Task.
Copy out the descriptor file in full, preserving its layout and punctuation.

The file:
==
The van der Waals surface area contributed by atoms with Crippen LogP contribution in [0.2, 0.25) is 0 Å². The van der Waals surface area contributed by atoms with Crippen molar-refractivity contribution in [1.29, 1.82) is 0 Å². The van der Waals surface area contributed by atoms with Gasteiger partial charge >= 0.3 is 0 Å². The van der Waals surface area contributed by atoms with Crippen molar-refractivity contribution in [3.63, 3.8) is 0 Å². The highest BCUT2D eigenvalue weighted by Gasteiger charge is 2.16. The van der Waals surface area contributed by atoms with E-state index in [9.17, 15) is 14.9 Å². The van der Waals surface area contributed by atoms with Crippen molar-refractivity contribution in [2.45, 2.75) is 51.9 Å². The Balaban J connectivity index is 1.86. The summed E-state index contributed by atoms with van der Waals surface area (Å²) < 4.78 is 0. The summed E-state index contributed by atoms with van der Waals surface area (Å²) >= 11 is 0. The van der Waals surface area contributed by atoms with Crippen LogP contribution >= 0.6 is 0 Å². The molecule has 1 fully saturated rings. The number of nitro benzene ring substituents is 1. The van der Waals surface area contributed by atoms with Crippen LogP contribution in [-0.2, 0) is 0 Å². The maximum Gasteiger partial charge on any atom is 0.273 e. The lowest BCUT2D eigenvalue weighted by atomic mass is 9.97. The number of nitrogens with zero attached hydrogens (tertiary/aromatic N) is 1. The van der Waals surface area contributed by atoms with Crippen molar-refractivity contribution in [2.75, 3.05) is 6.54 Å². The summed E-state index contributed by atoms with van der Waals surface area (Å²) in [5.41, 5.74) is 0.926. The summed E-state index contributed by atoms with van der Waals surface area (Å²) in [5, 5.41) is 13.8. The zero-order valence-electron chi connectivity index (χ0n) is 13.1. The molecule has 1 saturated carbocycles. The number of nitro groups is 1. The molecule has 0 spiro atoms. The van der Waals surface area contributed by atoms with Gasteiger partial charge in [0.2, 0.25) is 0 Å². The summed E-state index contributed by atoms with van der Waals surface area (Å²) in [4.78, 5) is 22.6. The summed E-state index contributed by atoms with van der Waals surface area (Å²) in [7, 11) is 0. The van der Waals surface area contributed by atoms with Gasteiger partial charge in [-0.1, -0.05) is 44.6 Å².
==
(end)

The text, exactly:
The van der Waals surface area contributed by atoms with Crippen LogP contribution in [0.2, 0.25) is 0 Å². The van der Waals surface area contributed by atoms with Crippen molar-refractivity contribution in [1.29, 1.82) is 0 Å². The van der Waals surface area contributed by atoms with Gasteiger partial charge >= 0.3 is 0 Å². The van der Waals surface area contributed by atoms with Crippen molar-refractivity contribution in [3.63, 3.8) is 0 Å². The highest BCUT2D eigenvalue weighted by Gasteiger charge is 2.16. The van der Waals surface area contributed by atoms with E-state index in [9.17, 15) is 14.9 Å². The van der Waals surface area contributed by atoms with Crippen molar-refractivity contribution in [2.45, 2.75) is 51.9 Å². The Balaban J connectivity index is 1.86. The summed E-state index contributed by atoms with van der Waals surface area (Å²) < 4.78 is 0. The summed E-state index contributed by atoms with van der Waals surface area (Å²) >= 11 is 0. The van der Waals surface area contributed by atoms with Crippen LogP contribution >= 0.6 is 0 Å². The molecule has 1 fully saturated rings. The number of nitro benzene ring substituents is 1. The van der Waals surface area contributed by atoms with Crippen LogP contribution in [-0.2, 0) is 0 Å². The maximum Gasteiger partial charge on any atom is 0.273 e. The lowest BCUT2D eigenvalue weighted by atomic mass is 9.97. The number of nitrogens with zero attached hydrogens (tertiary/aromatic N) is 1. The van der Waals surface area contributed by atoms with Crippen molar-refractivity contribution in [2.75, 3.05) is 6.54 Å². The summed E-state index contributed by atoms with van der Waals surface area (Å²) in [5.41, 5.74) is 0.926. The summed E-state index contributed by atoms with van der Waals surface area (Å²) in [5, 5.41) is 13.8. The zero-order valence-electron chi connectivity index (χ0n) is 13.1. The molecule has 1 saturated carbocycles. The number of nitro groups is 1. The molecule has 0 spiro atoms. The van der Waals surface area contributed by atoms with Gasteiger partial charge in [0.2, 0.25) is 0 Å². The summed E-state index contributed by atoms with van der Waals surface area (Å²) in [4.78, 5) is 22.6. The summed E-state index contributed by atoms with van der Waals surface area (Å²) in [7, 11) is 0. The van der Waals surface area contributed by atoms with Gasteiger partial charge in [-0.1, -0.05) is 44.6 Å².